Separation of autonomic divisions by frequency

Why 0.15 Hz?

LF and HF component of HRV is divided at 0.15 Hz. Classification at this frequency was proposed by Sayers [5] and supported by animal experiments [32, 33]. Among those, a study by Berger et al. [33] performed the transfer function analysis of cardiac sinus rate response to the broad-frequency electric stimulation of the sympathetic and vagal nerves in dogs. They found that the sinus node responds as a low-pass filter to fluctuations in either sympathetic or vagal tone, while the filter for sympathetic stimulations has a lower corner frequency (0.15 Hz) than for vagal stimulations (> 0.5 Hz).

It is believed that the difference in frequency characteristics between sympathetic and vagal heart rate controls arises from the difference in the signaling mechanisms between beta-adrenergic and cholinergic receptors. Changes in sympathetic activity cause the effects through several phosphorylating enzymatic processes in the intracellular signal transduction mechanisms existing downstream of beta-adrenergic receptors. Consequently, the sympathetic modulation of heart rate cannot transfer fast fluctuations (> 0.15 Hz). On the other hand, changes in vagal activity cause the effects simply by the conformation change of the membrane potassium channels with Ach. Consequently, the vagal modulation of heart rate can transfer fluctuations up to a higher frequency range. The cutoff frequency of 0.15 Hz, however, is the value obtained from dogs, and there is no convincing evidence as to whether the value applies to humans of all ages uner all conditions.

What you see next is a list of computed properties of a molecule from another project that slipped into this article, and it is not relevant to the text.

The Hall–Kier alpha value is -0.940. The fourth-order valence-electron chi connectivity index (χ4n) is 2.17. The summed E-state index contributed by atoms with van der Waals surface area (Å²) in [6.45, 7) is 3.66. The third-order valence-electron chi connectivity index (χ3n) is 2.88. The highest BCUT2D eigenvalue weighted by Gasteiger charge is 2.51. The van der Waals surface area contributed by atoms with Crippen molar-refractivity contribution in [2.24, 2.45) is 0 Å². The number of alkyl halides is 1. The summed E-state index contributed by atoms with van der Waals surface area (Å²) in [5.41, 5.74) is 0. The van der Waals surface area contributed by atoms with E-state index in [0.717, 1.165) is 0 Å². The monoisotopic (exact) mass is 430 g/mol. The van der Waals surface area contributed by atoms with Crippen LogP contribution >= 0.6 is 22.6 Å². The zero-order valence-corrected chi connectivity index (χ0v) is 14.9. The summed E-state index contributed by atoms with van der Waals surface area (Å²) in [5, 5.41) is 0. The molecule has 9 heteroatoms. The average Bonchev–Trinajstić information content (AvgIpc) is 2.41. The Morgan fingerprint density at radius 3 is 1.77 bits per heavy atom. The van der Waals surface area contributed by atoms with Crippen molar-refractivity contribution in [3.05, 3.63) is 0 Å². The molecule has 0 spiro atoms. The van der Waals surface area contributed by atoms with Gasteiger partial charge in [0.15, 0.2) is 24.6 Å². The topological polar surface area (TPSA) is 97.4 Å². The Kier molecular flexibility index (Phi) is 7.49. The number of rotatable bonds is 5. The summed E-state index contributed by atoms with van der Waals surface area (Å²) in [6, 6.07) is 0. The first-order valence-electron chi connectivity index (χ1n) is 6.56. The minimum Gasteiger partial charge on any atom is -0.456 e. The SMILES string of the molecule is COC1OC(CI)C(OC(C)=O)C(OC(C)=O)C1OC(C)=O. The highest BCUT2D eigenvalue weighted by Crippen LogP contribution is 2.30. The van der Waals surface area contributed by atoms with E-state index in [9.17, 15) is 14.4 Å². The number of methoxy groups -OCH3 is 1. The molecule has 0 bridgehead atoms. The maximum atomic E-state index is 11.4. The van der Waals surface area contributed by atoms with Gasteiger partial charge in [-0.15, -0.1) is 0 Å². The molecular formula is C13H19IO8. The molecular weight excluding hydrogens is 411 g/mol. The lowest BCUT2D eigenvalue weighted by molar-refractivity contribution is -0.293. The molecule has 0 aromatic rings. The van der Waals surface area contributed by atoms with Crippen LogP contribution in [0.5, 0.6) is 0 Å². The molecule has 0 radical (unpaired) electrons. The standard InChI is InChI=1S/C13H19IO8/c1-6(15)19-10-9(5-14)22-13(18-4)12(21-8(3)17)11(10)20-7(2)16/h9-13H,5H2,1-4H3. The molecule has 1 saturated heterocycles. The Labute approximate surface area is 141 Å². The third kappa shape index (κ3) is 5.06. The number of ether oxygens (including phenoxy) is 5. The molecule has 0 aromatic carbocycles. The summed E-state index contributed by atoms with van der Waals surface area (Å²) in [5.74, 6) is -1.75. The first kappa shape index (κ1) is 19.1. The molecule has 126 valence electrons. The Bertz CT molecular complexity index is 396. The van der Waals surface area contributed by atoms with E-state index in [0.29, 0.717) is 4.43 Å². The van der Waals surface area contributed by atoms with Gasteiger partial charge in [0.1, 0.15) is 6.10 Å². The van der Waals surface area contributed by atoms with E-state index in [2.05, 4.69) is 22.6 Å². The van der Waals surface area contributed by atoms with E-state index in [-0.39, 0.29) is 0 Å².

Sinus arrhythmias constituting frequency component of HRV

The message brought about by studies showing the difference in frequency characteristics between sympathetic and vagal heart rate regulations is often over-interpreted. It is not saying that the magnitude of HF component of HRV reflects cardiac vagal function but is only saying that when heart rate fluctuations mediated by autonomic nerves are observed in HF band (> 0.15 Hz), it is mediated by the cardiac vagus. Indeed, even if HRV in HF band decreased or disappeared, it may not necessarily mean a withdrawal of cardiac vagal activity or cardiac vagal dysfunction. This could happen when the respiration frequency is out of the HF band, such as slow breathing < 0.15 Hz (9 breath/min) like during deep breathing, or fast breathing > 0.4 Hz (24 breath/min) during exercise and in children. Also, even when heart rate fluctuation is observed in HF band (> 0.15 Hz), if it is not mediated by autonomic nerves (as discussed in the next section), the framework of frequency separation of the autonomic heart rate regulation cannot be used.